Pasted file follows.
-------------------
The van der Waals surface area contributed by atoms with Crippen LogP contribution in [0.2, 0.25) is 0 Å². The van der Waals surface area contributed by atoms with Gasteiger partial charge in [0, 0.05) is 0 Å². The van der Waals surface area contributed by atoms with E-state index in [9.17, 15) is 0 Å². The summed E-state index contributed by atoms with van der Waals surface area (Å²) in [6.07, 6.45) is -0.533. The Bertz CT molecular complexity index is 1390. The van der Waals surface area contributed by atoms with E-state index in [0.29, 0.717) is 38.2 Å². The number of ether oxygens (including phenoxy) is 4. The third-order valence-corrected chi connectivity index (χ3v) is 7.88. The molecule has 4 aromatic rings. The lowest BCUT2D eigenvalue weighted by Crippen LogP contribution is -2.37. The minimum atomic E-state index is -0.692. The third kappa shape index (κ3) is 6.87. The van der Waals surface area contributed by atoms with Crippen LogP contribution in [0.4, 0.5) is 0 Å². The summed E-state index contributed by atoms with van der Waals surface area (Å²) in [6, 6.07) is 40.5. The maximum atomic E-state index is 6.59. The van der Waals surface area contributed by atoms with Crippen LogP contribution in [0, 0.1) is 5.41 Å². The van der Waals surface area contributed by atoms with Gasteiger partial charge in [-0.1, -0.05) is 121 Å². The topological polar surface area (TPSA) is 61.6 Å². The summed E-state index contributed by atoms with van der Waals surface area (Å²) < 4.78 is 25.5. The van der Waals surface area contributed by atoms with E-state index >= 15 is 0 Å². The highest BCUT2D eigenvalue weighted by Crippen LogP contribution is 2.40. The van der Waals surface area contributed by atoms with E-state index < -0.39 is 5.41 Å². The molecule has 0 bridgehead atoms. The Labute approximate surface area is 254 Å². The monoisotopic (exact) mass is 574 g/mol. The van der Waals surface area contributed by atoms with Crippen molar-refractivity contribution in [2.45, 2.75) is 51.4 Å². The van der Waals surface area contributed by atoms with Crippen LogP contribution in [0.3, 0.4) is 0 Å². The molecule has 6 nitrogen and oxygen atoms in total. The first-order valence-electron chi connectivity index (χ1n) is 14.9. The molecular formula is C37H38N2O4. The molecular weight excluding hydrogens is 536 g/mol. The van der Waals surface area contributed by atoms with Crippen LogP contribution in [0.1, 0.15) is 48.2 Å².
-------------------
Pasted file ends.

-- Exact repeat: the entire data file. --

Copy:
The van der Waals surface area contributed by atoms with Crippen LogP contribution in [0.2, 0.25) is 0 Å². The van der Waals surface area contributed by atoms with Gasteiger partial charge in [0, 0.05) is 0 Å². The van der Waals surface area contributed by atoms with E-state index in [9.17, 15) is 0 Å². The summed E-state index contributed by atoms with van der Waals surface area (Å²) in [6.07, 6.45) is -0.533. The Bertz CT molecular complexity index is 1390. The van der Waals surface area contributed by atoms with E-state index in [0.29, 0.717) is 38.2 Å². The number of ether oxygens (including phenoxy) is 4. The third-order valence-corrected chi connectivity index (χ3v) is 7.88. The molecule has 4 aromatic rings. The lowest BCUT2D eigenvalue weighted by Crippen LogP contribution is -2.37. The minimum atomic E-state index is -0.692. The third kappa shape index (κ3) is 6.87. The van der Waals surface area contributed by atoms with Crippen LogP contribution in [0.4, 0.5) is 0 Å². The summed E-state index contributed by atoms with van der Waals surface area (Å²) in [6, 6.07) is 40.5. The maximum atomic E-state index is 6.59. The van der Waals surface area contributed by atoms with Crippen LogP contribution in [0, 0.1) is 5.41 Å². The van der Waals surface area contributed by atoms with Gasteiger partial charge in [-0.1, -0.05) is 121 Å². The topological polar surface area (TPSA) is 61.6 Å². The summed E-state index contributed by atoms with van der Waals surface area (Å²) < 4.78 is 25.5. The van der Waals surface area contributed by atoms with E-state index >= 15 is 0 Å². The highest BCUT2D eigenvalue weighted by Crippen LogP contribution is 2.40. The van der Waals surface area contributed by atoms with E-state index < -0.39 is 5.41 Å². The molecule has 0 bridgehead atoms. The Labute approximate surface area is 254 Å². The monoisotopic (exact) mass is 574 g/mol. The van der Waals surface area contributed by atoms with Crippen molar-refractivity contribution in [2.45, 2.75) is 51.4 Å². The van der Waals surface area contributed by atoms with Crippen LogP contribution in [0.3, 0.4) is 0 Å². The molecule has 6 nitrogen and oxygen atoms in total. The first-order valence-electron chi connectivity index (χ1n) is 14.9. The molecular formula is C37H38N2O4. The molecular weight excluding hydrogens is 536 g/mol. The van der Waals surface area contributed by atoms with Crippen LogP contribution in [0.1, 0.15) is 48.2 Å².